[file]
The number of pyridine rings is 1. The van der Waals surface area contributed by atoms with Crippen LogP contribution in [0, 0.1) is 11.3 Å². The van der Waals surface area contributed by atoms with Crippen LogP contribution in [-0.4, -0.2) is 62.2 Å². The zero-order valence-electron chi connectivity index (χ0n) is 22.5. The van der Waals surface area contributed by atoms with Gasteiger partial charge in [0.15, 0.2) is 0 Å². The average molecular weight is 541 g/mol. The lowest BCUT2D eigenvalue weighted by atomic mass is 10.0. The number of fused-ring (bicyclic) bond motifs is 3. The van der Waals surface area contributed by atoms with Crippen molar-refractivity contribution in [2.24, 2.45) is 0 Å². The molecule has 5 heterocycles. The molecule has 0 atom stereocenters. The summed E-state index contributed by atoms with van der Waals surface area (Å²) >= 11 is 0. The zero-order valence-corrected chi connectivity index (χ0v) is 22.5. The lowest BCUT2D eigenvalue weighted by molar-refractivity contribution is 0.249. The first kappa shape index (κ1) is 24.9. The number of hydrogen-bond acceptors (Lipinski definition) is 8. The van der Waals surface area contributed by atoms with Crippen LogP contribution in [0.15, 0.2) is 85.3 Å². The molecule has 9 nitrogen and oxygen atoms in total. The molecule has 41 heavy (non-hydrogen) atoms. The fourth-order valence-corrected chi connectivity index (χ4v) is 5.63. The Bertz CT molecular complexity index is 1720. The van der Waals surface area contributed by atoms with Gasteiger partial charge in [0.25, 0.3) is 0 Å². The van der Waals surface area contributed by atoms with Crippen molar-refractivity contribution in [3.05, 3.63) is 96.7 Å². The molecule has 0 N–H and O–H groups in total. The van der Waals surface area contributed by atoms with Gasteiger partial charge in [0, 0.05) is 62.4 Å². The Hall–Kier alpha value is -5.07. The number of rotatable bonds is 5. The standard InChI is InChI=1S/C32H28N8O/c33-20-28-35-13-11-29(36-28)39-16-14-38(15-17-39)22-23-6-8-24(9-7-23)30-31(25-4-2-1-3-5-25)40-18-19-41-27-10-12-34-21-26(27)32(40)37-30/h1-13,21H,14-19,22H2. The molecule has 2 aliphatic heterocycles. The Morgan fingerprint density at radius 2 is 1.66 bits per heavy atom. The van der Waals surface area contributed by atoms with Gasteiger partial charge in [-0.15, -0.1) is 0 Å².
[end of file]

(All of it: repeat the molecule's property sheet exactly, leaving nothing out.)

The number of pyridine rings is 1. The van der Waals surface area contributed by atoms with Crippen LogP contribution in [0, 0.1) is 11.3 Å². The van der Waals surface area contributed by atoms with Crippen LogP contribution in [-0.4, -0.2) is 62.2 Å². The zero-order valence-electron chi connectivity index (χ0n) is 22.5. The van der Waals surface area contributed by atoms with Gasteiger partial charge in [0.15, 0.2) is 0 Å². The average molecular weight is 541 g/mol. The lowest BCUT2D eigenvalue weighted by atomic mass is 10.0. The number of fused-ring (bicyclic) bond motifs is 3. The van der Waals surface area contributed by atoms with Crippen molar-refractivity contribution in [2.24, 2.45) is 0 Å². The molecule has 5 heterocycles. The molecule has 0 atom stereocenters. The summed E-state index contributed by atoms with van der Waals surface area (Å²) >= 11 is 0. The zero-order valence-corrected chi connectivity index (χ0v) is 22.5. The lowest BCUT2D eigenvalue weighted by molar-refractivity contribution is 0.249. The first kappa shape index (κ1) is 24.9. The number of hydrogen-bond acceptors (Lipinski definition) is 8. The van der Waals surface area contributed by atoms with Crippen LogP contribution in [0.15, 0.2) is 85.3 Å². The molecule has 9 nitrogen and oxygen atoms in total. The molecule has 41 heavy (non-hydrogen) atoms. The fourth-order valence-corrected chi connectivity index (χ4v) is 5.63. The Bertz CT molecular complexity index is 1720. The van der Waals surface area contributed by atoms with Gasteiger partial charge in [0.25, 0.3) is 0 Å². The van der Waals surface area contributed by atoms with Crippen molar-refractivity contribution in [3.05, 3.63) is 96.7 Å². The molecule has 0 N–H and O–H groups in total. The van der Waals surface area contributed by atoms with Gasteiger partial charge in [0, 0.05) is 62.4 Å². The Hall–Kier alpha value is -5.07. The number of rotatable bonds is 5. The standard InChI is InChI=1S/C32H28N8O/c33-20-28-35-13-11-29(36-28)39-16-14-38(15-17-39)22-23-6-8-24(9-7-23)30-31(25-4-2-1-3-5-25)40-18-19-41-27-10-12-34-21-26(27)32(40)37-30/h1-13,21H,14-19,22H2. The molecule has 2 aliphatic heterocycles. The Morgan fingerprint density at radius 2 is 1.66 bits per heavy atom. The van der Waals surface area contributed by atoms with Gasteiger partial charge in [-0.15, -0.1) is 0 Å².